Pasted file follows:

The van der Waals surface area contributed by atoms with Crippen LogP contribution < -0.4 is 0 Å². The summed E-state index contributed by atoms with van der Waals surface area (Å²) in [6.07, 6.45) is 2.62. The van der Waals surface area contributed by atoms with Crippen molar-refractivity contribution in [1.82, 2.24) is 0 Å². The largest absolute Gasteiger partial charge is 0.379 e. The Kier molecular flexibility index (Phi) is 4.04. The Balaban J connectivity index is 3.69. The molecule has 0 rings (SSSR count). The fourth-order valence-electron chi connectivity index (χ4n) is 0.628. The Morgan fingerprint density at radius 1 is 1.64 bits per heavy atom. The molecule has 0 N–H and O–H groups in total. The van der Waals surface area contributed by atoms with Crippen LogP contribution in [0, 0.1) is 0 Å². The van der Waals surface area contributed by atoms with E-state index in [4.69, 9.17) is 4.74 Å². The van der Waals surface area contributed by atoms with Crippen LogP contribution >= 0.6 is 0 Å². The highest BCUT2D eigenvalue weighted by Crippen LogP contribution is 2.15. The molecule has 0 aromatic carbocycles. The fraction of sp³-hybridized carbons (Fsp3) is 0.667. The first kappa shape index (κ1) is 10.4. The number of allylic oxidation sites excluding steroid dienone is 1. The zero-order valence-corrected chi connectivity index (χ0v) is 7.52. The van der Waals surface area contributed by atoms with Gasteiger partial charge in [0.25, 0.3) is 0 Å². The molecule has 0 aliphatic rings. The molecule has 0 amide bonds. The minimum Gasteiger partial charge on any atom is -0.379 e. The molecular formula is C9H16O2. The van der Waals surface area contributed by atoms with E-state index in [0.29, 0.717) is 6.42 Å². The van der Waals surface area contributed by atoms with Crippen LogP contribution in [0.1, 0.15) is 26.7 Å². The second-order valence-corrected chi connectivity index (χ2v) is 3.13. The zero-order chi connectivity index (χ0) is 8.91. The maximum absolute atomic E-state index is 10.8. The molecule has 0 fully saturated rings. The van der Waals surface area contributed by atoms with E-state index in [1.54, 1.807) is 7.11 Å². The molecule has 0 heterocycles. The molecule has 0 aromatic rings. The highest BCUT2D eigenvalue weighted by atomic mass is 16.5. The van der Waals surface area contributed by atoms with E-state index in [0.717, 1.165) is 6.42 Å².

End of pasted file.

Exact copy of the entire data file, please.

The van der Waals surface area contributed by atoms with Crippen LogP contribution < -0.4 is 0 Å². The summed E-state index contributed by atoms with van der Waals surface area (Å²) in [6.07, 6.45) is 2.62. The van der Waals surface area contributed by atoms with Crippen molar-refractivity contribution in [1.82, 2.24) is 0 Å². The largest absolute Gasteiger partial charge is 0.379 e. The Kier molecular flexibility index (Phi) is 4.04. The Balaban J connectivity index is 3.69. The molecule has 0 rings (SSSR count). The fourth-order valence-electron chi connectivity index (χ4n) is 0.628. The Morgan fingerprint density at radius 1 is 1.64 bits per heavy atom. The molecule has 0 N–H and O–H groups in total. The van der Waals surface area contributed by atoms with Crippen LogP contribution in [0, 0.1) is 0 Å². The van der Waals surface area contributed by atoms with E-state index in [4.69, 9.17) is 4.74 Å². The van der Waals surface area contributed by atoms with Crippen LogP contribution >= 0.6 is 0 Å². The highest BCUT2D eigenvalue weighted by Crippen LogP contribution is 2.15. The molecule has 0 aromatic carbocycles. The fraction of sp³-hybridized carbons (Fsp3) is 0.667. The first kappa shape index (κ1) is 10.4. The number of allylic oxidation sites excluding steroid dienone is 1. The zero-order valence-corrected chi connectivity index (χ0v) is 7.52. The van der Waals surface area contributed by atoms with Gasteiger partial charge in [0.25, 0.3) is 0 Å². The molecule has 0 aliphatic rings. The molecule has 0 amide bonds. The minimum Gasteiger partial charge on any atom is -0.379 e. The molecular formula is C9H16O2. The van der Waals surface area contributed by atoms with E-state index in [0.29, 0.717) is 6.42 Å². The van der Waals surface area contributed by atoms with Crippen LogP contribution in [0.1, 0.15) is 26.7 Å². The second-order valence-corrected chi connectivity index (χ2v) is 3.13. The zero-order chi connectivity index (χ0) is 8.91. The maximum absolute atomic E-state index is 10.8. The molecule has 0 fully saturated rings. The van der Waals surface area contributed by atoms with E-state index in [1.54, 1.807) is 7.11 Å². The molecule has 0 heterocycles. The molecule has 0 aromatic rings. The highest BCUT2D eigenvalue weighted by atomic mass is 16.5. The van der Waals surface area contributed by atoms with E-state index in [0.717, 1.165) is 6.42 Å².